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EU deal 'is first step towards joining Euro Army': Leaders agreed plans for greater defence corporation at Brussels summit
Plans appear to duplicate role of Nato alliance which Tories credit with responsibility for European defenceCall for a co-ordinated policy to boost development of defence technology
01:56 GMT, 15 December 2012
Accusations: David Cameron is said to have signed Britain up to a blueprint for a Euro Army
David Cameron was accused yesterday of signing Britain up to a blueprint for a Euro Army.
European leaders agreed plans for greater defence co-operation at a summit in Brussels that will force Britain to consult fellow EU nations over defence planning, with defence chiefs having to co-ordinate capabilities and procurement.
The plans appear to duplicate the role of the Nato alliance, which Tories have traditionally credited with sole responsibility for European defence.
The communique issued at the end of the summit also featured calls for a co-ordinated policy to boost development of defence technology across Europe.
In language that Eurosceptics last night denounced as a power grab, the document calls for ‘a more systematic and longer term European defence co-operation’, including through ‘pooling and sharing of military capabilities’.
And it demands that EU countries should be ‘systematically considering co-operation from the outset in national defence planning’.
A review will be conducted by Britain’s commissioner in Brussels, Labour peer Baroness Ashton, who will report by September, and EU leaders will agree plans at a summit in December 2013.
Downing Street insisted the plans are welcome since they will encourage smaller countries to make more useful defence contributions at a time when budgets are tight.
Officials stressed that the UK already co-operates closely with France, Europe’s other main military power.
A senior source said: ‘We are very relaxed about this. Nato will still have primacy.’
But Eurosceptics demanded reassurances that the plans would not undermine the Atlantic alliance. Peter Bone, Tory MP for Wellingborough, said: ‘The Conservative Party position has always been that Nato is the bedrock of the defence of Europe.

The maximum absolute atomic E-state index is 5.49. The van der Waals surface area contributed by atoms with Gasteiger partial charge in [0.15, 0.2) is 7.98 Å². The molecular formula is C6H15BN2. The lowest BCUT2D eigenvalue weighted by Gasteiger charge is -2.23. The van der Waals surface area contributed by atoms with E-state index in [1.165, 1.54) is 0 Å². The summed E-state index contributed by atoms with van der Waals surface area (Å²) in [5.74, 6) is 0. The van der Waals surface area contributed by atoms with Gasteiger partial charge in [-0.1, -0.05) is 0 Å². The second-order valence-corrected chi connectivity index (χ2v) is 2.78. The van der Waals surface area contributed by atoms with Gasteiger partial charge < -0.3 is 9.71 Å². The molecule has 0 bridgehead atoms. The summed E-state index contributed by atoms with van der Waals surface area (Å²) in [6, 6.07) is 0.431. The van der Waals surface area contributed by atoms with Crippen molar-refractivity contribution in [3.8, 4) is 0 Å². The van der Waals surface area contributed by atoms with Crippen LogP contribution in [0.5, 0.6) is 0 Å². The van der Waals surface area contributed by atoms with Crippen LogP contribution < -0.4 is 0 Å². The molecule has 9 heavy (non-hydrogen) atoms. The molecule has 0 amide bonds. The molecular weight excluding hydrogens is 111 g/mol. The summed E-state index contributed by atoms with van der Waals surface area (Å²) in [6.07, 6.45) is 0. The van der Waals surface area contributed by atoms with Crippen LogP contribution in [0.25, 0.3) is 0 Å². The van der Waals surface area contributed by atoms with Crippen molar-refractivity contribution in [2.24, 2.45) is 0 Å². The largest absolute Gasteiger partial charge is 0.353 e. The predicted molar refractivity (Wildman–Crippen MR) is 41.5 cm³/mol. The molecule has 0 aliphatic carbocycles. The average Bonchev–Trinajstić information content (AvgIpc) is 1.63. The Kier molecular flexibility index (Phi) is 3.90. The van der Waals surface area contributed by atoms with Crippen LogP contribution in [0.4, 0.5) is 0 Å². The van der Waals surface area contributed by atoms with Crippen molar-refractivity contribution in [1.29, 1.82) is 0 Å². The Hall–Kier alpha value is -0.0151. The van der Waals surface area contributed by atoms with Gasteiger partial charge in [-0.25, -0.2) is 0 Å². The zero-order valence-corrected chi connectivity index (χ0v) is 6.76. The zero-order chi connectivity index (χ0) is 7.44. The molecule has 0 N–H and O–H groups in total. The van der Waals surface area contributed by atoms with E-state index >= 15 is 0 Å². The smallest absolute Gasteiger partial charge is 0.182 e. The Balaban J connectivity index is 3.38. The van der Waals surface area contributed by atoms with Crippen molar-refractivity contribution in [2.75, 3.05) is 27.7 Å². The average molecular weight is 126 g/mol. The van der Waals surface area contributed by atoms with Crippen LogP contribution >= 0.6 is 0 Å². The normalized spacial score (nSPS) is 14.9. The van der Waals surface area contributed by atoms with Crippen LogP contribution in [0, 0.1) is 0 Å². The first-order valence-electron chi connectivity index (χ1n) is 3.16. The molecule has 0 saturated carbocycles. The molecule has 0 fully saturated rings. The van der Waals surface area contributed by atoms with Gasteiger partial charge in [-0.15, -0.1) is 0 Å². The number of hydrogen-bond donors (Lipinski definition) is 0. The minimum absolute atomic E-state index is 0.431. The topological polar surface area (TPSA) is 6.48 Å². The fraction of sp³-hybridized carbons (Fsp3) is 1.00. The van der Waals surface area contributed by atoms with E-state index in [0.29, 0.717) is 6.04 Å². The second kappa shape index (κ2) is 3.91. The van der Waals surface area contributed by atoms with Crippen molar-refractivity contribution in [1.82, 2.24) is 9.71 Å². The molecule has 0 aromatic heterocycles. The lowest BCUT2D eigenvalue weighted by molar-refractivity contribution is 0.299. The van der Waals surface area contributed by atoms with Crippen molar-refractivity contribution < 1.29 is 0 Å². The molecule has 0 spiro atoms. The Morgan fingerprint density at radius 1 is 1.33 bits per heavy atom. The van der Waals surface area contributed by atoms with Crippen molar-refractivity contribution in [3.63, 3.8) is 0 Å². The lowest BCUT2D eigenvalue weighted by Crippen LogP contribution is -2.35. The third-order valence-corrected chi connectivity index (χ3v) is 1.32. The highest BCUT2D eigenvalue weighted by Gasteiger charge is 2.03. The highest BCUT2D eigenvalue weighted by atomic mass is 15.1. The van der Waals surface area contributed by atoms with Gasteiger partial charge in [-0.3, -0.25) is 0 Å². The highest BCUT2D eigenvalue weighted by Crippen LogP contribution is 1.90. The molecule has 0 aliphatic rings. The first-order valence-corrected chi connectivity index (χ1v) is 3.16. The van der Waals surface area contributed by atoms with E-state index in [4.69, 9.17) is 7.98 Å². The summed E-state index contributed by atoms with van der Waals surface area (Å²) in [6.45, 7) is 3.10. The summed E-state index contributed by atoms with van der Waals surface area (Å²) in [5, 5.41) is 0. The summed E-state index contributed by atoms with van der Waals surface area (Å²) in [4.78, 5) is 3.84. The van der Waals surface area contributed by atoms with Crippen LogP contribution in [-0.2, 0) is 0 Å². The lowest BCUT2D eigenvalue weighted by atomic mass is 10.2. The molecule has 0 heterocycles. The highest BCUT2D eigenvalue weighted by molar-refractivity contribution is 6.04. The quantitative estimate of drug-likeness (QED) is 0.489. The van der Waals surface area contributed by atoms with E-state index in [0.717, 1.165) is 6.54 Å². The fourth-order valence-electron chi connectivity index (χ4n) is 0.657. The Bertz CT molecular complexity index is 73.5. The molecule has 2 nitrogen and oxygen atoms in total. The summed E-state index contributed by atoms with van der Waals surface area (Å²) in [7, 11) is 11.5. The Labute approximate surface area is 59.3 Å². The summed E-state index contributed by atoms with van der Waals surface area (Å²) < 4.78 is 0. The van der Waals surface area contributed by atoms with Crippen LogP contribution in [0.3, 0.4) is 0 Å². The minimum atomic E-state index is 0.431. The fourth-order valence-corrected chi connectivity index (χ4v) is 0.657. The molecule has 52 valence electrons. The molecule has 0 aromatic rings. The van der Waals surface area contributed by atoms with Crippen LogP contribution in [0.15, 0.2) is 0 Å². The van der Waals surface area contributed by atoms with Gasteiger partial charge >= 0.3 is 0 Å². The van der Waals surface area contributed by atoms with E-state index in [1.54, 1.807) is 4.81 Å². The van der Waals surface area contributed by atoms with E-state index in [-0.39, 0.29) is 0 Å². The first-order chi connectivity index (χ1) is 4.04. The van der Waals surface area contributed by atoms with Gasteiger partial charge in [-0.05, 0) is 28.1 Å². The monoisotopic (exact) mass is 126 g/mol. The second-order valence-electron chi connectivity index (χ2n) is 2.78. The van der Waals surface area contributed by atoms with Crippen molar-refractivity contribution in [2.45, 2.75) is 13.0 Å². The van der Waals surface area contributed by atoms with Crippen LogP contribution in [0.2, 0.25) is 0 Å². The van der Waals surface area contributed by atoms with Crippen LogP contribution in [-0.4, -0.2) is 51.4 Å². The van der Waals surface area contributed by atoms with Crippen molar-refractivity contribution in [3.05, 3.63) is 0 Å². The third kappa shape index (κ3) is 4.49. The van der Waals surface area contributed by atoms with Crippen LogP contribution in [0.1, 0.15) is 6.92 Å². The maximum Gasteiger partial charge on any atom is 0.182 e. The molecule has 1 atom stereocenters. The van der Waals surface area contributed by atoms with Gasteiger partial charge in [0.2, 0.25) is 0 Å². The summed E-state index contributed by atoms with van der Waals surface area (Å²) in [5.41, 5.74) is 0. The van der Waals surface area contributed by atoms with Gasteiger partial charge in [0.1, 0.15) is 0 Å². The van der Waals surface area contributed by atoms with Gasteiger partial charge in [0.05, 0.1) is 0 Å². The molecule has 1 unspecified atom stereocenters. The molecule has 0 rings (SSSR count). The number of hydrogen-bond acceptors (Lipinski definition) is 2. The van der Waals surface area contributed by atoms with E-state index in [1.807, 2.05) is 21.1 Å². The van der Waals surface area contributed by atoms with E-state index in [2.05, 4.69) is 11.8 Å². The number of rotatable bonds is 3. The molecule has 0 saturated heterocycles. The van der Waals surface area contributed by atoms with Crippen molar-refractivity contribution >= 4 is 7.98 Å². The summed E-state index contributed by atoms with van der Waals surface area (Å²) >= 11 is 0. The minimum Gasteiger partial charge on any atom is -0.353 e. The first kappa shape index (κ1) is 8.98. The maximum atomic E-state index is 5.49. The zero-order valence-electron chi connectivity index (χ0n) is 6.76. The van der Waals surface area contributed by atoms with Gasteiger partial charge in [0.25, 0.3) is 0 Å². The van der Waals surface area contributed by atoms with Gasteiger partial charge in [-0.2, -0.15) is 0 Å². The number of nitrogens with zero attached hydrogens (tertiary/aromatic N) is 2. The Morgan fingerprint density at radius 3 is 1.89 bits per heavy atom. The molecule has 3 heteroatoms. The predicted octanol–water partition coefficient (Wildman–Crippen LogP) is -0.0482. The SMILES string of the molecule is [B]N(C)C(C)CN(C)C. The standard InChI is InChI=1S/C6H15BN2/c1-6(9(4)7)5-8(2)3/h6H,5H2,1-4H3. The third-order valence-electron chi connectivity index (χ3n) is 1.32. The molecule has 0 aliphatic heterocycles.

A communique issued at the end of the EU summit calls for a coordinated policy to boost development of defence technology
‘The idea of a European defence force is something that we’ve absolutely been against. Even if this is only a first step, it is worrying.
‘Slice by slice they [the EU] will expand their influence and what begins as co-operation will end up as a Euro Army.’
Douglas Carswell, MP for Clacton, said: ‘If anyone seriously believes that it is in our national interest to hand over our defence to the people running the euro, they need their head examined.’
BRITAIN TO ARM SYRIAN REBELS
Britain is likely to help arm the Syrian rebels early in the New Year, David Cameron signalled yesterday.
The Prime Minister won approval from his 27 fellow European Union leaders to tear up the current arms embargo over the next few months if the rebels cannot oust dictator Bashar al-Assad alone.
In a dramatic move, leaders ordered foreign ministers ‘to work on all options to support and help the opposition’.
Mr Cameron said everything including military action was ‘robustly on the table’ and that indifference over the slaughter in Syria was ‘not an option’.
The leaders also signed a statement that the Assad regime is ‘illegitimate’ and should be replaced by the rebels.
Britain and France are in talks with America and other countries about providing military assistance to the rebels, which could see them join Arab states in supplying small arms, ammunition and shoulder-launched anti-aircraft missiles.